By Roald Maliangkay
South Korea has become a powerhouse of cultural production. Its significant cultural influence in global entertainment is spread across industries in various media operating at the vanguard of cultural developments around the world. South Korean policymakers claim that the ‘Korean Wave’ is driven by the quality of its artists and products. Others have instead looked for answers in South Korea’s marketing and funding schemes.
Gangnam Style became the first music video to hit a billion views on YouTube and now sits in 10th place on YouTube’s list of most-viewed videos. A seemingly innocuous animated children’s song called Baby Shark currently leads YouTube views, also produced by a South Korean company. Earlier this year, actress Youn Yuh-jung won several international movie awards. Meanwhile, boy band BTS set five new world records in May 2021.
South Korea’s endless stream of creativity could derive from clever packaging and favourable market conditions, fostered by a government that has made considerable investments into the cultural industries since the late 1990s. Indeed, South Korea has provided a masterclass in strategising soft power in a way that Taiwan and the United Kingdom have considered adopting. This view might overlook the exceptional conditions that produced the Korean Wave. They include a major economic crisis, cultural and geographical proximity to two major powers, a unique script and language, a long history of being subjected to foreign imperialism, and being home to leading producers of consumer technology.
It might be expected that the Korean Wave would boost South Korea’s global soft power, allowing easier access to overseas consumer markets. Former UN secretary-general Ban Ki-Moon wrote that soft power ‘transcends borders, builds bridges, and brings the world together through dialogue and mutual understanding’. Until this is achieved, soft power is more about curbing or growing influence than embracing difference, with significant involvement from netizens.
The Korean Wave has both encountered and cultivated a considerable degree of antagonism in China. Government censorship creates obvious concerns for South Korean producers. Some of the biggest challenges have been caused by eruptions of keyboard violence between Chinese and South Korean consumers. When Chinese consumers have banned or slammed South Korean products that they claim show insensitivity to, or wilful ignorance of, history, politics or culture, South Korean netizens have retaliated. The increasing involvement of South Korean stars in Chinese marketing campaigns is likely to cause a rise in the number of such controversies.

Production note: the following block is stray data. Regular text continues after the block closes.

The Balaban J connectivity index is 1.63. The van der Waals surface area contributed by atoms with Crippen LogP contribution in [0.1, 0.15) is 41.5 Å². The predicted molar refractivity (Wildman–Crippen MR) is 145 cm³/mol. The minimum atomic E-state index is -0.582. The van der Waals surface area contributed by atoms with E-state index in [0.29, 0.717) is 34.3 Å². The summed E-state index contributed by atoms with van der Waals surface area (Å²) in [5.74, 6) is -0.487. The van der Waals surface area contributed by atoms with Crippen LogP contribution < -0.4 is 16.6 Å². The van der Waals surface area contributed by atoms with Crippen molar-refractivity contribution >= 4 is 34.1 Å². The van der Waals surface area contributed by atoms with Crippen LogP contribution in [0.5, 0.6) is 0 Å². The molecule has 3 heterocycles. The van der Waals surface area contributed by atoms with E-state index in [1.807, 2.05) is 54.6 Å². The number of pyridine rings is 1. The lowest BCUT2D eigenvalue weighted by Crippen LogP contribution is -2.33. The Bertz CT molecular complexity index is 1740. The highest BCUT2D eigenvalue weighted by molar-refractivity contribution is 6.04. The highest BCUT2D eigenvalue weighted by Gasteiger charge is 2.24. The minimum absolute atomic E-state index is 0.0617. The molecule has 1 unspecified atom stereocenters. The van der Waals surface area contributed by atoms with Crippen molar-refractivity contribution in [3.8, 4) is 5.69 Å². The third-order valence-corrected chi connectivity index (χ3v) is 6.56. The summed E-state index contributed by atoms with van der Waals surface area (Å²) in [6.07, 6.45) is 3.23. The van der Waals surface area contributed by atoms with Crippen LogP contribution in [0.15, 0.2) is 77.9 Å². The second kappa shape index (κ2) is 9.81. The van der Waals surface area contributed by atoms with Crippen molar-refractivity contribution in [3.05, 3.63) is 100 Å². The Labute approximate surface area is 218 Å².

One area where South Korea can rely on third-party moderation of disputes with China is intellectual property, including intangible heritage. The appeal of international arbitration might be why UNESCO’s List of Intangible Cultural Heritage has been the site of considerable competition, despite its mission to promote respect for ‘cultural diversity and human creativity’. Since 2009, South Korea has contended with China, Japan and North Korea for recognition of similar cultural items. A few listings that had limited life as local traditions in the past are now serving to define the successful applicant nation.
Both South Korea and UNESCO have added 21 Korean cultural items to their respective lists since 2008. The importance of the acknowledgement is demonstrated by South Korea recognising kimchi preparation, female divers in Jeju province, and the folksong Arirang only after it successfully pursued their listing by UNESCO. In 2009 South Korea was prompted to pursue the latter when China moved to recognise the song as part of its national intangible cultural heritage. It succeeded in 2012, but in 2014 the song was listed again as a North Korean repertoire.
The stakes are high for a country claiming ownership of the next cultural item found in different forms across the region in part because it can devalue the cultural distinctiveness of other national claimants. Soft power may not always foster dialogue and mutual understanding, but at the very least it can bring together lawyers and arbitrators from around the world.
*About the author: Roald Maliangkay is Associate Dean of Student Experience in the School of Culture, History & Language at the Australian National University.
Source: This article was published by East Asia Forum